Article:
5 Cardinal Rules of Web Page Layout and Design
There was a time in the ancient history of Web design (about five years ago) when only an elite few – called webmasters – could build websites.
That’s no longer the case. It’s now easy for non-technical people like you and me to design websites that are far better marketing tools than the most tech-savvy webmasters can make. How is this possible?
Ten-plus years of Internet marketing have proven that successful marketing websites aren’t jam-packed with Flash animation, RSS feeds, or other fancy additions.
The most successful marketing websites – including those you can design and build for yourself and for clients – are simple. These websites follow the same design principles you’re learning in the Graphic Design Success Program. And as an added bonus, they are easy and inexpensive to create.
(We’ll discuss the best tools to use for building websites n a future issue of Inside Freelance Design.)
While designing an effective marketing website does not require a great deal of specialized knowledge, there are basic principles that increase a site’s effectiveness and profitability. Here are five cardinal rules of effective Web design that apply to any website.
The website should be easy to read.
This is the most important rule in Web design. Choose your text and background colors carefully.
You don’t want to use backgrounds that obscure text or colors that are hard to read. Dark text on a light background is always the best choice for readability.
Don’t set text size too small (it’s hard to read) or too large (it appears to shout at your site visitors). ALL CAPITALIZED text also gives the appearance of shouting.
Keep the alignment of your main text to the left, not centered. Center-aligned text is best used in headlines.
Take control of your fonts.
Applying different fonts and typefaces in website design is not as simple as it is in print design. Let’s say you use the typeface Myriad. In order for your Web pages to appear in Myriad to site visitors, they must have it installed on their computers. If they don’t, the site will look completely different than intended.
Use the most common typefaces already installed on computers: the serif typefaces Times and Times New Roman and the sans-serif typefaces Arial, Helvetica, and Verdana.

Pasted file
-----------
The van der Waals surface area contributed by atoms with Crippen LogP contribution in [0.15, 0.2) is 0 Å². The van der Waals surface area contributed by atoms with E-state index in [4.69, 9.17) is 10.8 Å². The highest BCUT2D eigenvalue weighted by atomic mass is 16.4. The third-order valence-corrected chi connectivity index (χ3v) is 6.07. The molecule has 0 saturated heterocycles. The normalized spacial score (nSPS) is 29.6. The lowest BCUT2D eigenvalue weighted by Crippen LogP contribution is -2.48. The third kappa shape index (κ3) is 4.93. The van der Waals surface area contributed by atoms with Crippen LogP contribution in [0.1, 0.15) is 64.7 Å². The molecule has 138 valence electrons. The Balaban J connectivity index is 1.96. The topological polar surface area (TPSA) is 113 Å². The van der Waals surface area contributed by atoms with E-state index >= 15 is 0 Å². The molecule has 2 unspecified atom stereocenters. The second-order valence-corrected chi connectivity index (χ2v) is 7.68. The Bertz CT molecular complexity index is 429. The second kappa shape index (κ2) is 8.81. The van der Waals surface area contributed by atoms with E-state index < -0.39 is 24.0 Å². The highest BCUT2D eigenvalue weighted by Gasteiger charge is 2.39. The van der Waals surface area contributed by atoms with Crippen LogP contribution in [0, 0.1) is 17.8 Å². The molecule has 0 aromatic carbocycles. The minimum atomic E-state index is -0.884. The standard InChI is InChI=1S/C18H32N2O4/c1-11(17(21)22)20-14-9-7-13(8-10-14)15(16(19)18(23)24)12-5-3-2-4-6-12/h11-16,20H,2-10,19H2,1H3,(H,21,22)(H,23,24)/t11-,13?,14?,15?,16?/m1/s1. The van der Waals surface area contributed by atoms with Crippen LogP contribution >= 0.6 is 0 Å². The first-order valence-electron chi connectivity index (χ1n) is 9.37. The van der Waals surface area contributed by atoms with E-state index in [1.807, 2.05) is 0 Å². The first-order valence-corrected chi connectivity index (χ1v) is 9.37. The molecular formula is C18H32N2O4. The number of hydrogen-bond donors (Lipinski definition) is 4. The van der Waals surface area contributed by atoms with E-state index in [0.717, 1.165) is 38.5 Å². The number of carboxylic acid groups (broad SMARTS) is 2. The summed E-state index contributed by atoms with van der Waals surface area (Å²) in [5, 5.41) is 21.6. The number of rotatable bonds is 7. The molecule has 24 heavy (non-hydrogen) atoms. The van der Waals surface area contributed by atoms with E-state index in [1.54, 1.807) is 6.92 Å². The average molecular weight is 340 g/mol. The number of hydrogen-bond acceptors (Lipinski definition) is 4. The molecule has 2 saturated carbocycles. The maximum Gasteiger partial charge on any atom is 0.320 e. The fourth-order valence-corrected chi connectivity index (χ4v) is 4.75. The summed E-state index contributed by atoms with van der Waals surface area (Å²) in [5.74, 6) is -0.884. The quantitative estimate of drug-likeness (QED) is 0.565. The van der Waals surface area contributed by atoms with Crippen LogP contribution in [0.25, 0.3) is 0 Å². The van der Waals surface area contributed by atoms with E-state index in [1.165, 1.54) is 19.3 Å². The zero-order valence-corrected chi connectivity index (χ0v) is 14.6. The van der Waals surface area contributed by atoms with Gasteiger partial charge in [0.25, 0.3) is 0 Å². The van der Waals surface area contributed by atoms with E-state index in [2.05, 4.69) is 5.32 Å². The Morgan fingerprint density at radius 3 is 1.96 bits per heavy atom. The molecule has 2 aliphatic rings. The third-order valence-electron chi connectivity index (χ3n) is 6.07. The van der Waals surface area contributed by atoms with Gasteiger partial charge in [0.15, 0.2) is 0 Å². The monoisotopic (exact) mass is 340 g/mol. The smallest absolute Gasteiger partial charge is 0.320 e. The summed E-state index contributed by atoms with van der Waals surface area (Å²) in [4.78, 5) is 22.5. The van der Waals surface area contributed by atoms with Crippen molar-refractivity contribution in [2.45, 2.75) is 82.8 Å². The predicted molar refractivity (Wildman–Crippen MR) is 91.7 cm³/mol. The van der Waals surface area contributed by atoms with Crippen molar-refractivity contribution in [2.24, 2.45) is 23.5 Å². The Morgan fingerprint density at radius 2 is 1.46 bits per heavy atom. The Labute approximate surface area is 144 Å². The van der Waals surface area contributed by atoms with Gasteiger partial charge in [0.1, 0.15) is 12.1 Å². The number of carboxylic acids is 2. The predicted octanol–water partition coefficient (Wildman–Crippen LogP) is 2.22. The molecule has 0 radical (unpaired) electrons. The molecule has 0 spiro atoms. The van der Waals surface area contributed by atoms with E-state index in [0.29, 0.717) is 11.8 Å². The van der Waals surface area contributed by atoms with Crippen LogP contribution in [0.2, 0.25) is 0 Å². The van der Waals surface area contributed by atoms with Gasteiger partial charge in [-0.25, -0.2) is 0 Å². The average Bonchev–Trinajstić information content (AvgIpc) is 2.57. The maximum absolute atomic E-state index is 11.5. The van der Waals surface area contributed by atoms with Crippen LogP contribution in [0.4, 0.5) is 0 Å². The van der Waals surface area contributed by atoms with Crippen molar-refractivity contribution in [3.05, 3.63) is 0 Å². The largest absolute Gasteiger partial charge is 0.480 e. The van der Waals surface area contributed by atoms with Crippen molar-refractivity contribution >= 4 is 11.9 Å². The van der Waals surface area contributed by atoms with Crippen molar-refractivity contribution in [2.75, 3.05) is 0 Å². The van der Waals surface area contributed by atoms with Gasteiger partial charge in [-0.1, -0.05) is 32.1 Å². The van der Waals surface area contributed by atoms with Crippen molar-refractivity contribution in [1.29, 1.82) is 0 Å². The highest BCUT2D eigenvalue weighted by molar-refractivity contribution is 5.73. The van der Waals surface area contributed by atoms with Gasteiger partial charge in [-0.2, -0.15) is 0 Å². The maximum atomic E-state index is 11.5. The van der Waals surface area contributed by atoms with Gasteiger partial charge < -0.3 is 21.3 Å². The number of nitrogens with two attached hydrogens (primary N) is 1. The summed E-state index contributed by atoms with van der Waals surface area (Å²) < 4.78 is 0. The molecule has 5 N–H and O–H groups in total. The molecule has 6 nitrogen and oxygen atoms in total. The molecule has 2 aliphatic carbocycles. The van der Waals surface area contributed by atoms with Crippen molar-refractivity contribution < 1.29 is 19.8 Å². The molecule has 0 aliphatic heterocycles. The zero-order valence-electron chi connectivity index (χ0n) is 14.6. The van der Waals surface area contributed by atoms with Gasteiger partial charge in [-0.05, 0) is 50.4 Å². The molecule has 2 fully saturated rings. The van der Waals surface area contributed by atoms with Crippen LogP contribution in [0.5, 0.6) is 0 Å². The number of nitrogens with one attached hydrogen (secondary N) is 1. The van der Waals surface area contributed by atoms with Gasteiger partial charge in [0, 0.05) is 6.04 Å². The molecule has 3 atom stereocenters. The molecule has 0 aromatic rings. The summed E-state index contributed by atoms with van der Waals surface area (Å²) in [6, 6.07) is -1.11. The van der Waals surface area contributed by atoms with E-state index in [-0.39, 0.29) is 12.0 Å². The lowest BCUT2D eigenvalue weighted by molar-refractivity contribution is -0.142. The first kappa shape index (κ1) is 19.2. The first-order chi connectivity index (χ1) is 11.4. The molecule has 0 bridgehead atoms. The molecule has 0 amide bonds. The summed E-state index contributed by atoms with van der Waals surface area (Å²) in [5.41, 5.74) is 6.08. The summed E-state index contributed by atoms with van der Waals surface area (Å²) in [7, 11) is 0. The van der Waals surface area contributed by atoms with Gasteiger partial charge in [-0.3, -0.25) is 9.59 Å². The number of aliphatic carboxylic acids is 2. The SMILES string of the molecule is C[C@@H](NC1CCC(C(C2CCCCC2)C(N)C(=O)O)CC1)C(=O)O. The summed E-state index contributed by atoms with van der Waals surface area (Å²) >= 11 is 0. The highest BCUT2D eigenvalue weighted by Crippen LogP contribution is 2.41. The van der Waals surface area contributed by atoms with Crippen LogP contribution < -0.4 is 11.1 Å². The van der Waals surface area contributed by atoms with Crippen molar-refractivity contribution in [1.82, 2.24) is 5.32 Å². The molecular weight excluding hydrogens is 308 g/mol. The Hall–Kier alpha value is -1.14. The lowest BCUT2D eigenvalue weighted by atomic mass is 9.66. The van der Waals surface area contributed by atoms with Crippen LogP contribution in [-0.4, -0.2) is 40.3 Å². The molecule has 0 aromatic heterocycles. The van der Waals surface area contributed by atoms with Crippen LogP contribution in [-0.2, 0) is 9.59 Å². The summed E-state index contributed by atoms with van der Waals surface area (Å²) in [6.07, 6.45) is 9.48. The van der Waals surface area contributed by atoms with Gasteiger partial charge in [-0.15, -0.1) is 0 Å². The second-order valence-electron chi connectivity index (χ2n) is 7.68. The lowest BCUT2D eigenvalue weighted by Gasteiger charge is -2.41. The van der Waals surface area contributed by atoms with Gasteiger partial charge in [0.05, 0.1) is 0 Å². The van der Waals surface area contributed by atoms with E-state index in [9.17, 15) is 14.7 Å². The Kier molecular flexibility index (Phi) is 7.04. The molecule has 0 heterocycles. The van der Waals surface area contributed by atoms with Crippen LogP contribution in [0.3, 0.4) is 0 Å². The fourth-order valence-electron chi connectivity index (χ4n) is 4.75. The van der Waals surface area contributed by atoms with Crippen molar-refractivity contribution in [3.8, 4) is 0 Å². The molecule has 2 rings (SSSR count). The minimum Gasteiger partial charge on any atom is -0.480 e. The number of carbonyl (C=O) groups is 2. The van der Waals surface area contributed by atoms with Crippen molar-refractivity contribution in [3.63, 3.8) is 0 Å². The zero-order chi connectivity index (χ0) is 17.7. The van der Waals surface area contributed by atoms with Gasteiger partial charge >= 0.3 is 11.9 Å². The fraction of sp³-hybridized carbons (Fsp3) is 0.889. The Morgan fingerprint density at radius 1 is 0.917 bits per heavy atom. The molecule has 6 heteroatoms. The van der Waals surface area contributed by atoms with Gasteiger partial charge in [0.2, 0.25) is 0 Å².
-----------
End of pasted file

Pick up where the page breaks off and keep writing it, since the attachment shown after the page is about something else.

One important difference regarding fonts used for the Web: Sans-serif fonts are often used for body copy, since they are easier to read on the computer screen.
The site should be easy to navigate.
All hyperlinks should be clear and easy to identify. Graphic images used as hyperlinks, such as buttons or tabs, should be clearly labeled and easy to read.
Select colors, backgrounds, and special effects very carefully. It’s more important that navigational buttons and tabs be easy to read and understand than to have “flashy” effects.
Link colors in the text should be familiar. (Blue text usually indicates an unvisited link, and purple or maroon text usually indicates a visited link.) Text links should not look the same as other text. You don’t want people clicking on headings because they think the headings are links.
Rule of thumb: Site visitors should be able to find what they are looking for site within three clicks.
The Web page design should be consistent throughout the site.
Just as in designing a printed piece, all graphic elements, typefaces, headings, and footers should remain consistent throughout the site.
For example, if you use a certain blue for subheads, you should use the same blue consistently throughout the site. Typefaces, alignment in the main text and the headings, background effects, and the special effects on graphics should remain the same.
The website should download quickly.
Your visitors will quickly lose interest in your website if the majority of a page does not download within 10 seconds – and most of them will probably lose interest much sooner than that.
It’s easy to assume your visitors have high-speed Internet. But there are still many places in the U.S. where high-speed isn’t yet offered. So any cool gizmo like Flash animation will slow loading of the page considerably.
Make sure your images are optimized for Web use. There is only a limited range of Web-safe colors. Images should be in GIF or JPG format.
Last, but not least: Keep it simple! As with DM design, less is often more. Your sole purpose is to make the sale … not show how clever you are.
Following are some examples of sites with too much color, bad font choices, and no focal point. Use them as models … for what not to do.http://www.globalaigs.org/
The AWAI Method™ for Becoming a Skilled, In-Demand Copywriter
The AWAI Method™ combines the most up-to-date strategies, insights, and teaching methods with the tried-and-true copywriting fundamentals so you can take on ANY project — not just sales letters. Learn More »